With an amazing range of motion, the shoulder is the most mobile joint in your body. There is a constant necessity for the shoulder joint to maintain a balancing act between mobility and stability. When this balancing act goes wrong, in both directions the shoulders begin to lose their mobility and turns stiff. The shoulder joint is a ball-and-socket joint in which the humerus bone fits into a cup-shaped glenoid socket of the shoulder blade. When it is not possible to maintain the humeral head within the centre of the glenoid when the arm is being mobilized, it can lead to shoulder instability.
With a shoulder instability condition the shoulder may dislocate repeatedly during active movement or exercise. When the joint moves more than it should do normally without coming out of the joint then this could mean shoulder hypermobility. In a shoulder instability condition the muscles, ligaments, tendons that surround the shoulder joint also loosen up adding to the inability of keeping the ball in the socket. This is often confused with shoulder dislocation. An unstable shoulder can cause it to dislocate. During dislocation, unlike in shoulder instability there will be complete separation of the ball of the shoulder which is the humerus from the glenoid socket. Shoulder dislocation can hence happen multiple times and especially during activities like lifting, reaching up and back, swimming, or moving the arm suddenly.
The shoulder is the most frequently dislocated major joint in the body. In a shoulder dislocation the muscles, ligaments or shoulder capsule gets torn and damage can happen to the labrum or the bony socket too. When the dislocation of the shoulder joint is partial or temporary then it is termed as Subluxation. When an unstable shoulder gives a feeling of instability without any actual physical separation of the joint it is called Apprehension.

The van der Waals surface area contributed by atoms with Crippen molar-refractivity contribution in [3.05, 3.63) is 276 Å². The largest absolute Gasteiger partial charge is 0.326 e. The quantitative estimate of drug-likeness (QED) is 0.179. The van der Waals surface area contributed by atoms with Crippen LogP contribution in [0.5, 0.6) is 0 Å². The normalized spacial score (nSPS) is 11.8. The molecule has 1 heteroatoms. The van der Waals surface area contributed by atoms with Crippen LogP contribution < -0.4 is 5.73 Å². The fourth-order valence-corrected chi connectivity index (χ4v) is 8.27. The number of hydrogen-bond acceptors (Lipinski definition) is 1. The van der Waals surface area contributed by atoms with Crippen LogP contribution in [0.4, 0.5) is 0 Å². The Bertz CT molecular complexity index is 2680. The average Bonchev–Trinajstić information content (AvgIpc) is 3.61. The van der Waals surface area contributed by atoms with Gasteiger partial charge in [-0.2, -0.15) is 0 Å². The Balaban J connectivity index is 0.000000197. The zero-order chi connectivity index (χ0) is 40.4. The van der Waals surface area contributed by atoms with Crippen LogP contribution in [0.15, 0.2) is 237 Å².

A shoulder dislocation often happens because of injury or trauma from an accident or fall. If the initial dislocation is quite severe then this can lead to chronic instability which consequently means continued dislocations. A shoulder instability is a possibility if there has been a prior shoulder dislocation, or in the case of athletes involved in sports such as volleyball, swimming that involve overhead motions, or if the person has certain connective tissue disorders that contribute to joint laxity, or double-jointedness when the joints seem loose.
There are two major types of dislocation. The most common type of dislocation is forward and downward dislocation. This happens as a result of falling on an outstretched hand or on the shoulder itself. Backward dislocation is be caused by a blow to the front of the shoulder, or if the upper arm is violently twisted. Whereas in the case of shoulder instability the two basic forms are dislocation and subluxation. Once a shoulder gets dislocated the shoulder joint may become unstable proving to be at a higher risk of repeated dislocations. Atraumatic shoulder instability is a condition that is usually related to a genetic predisposition.
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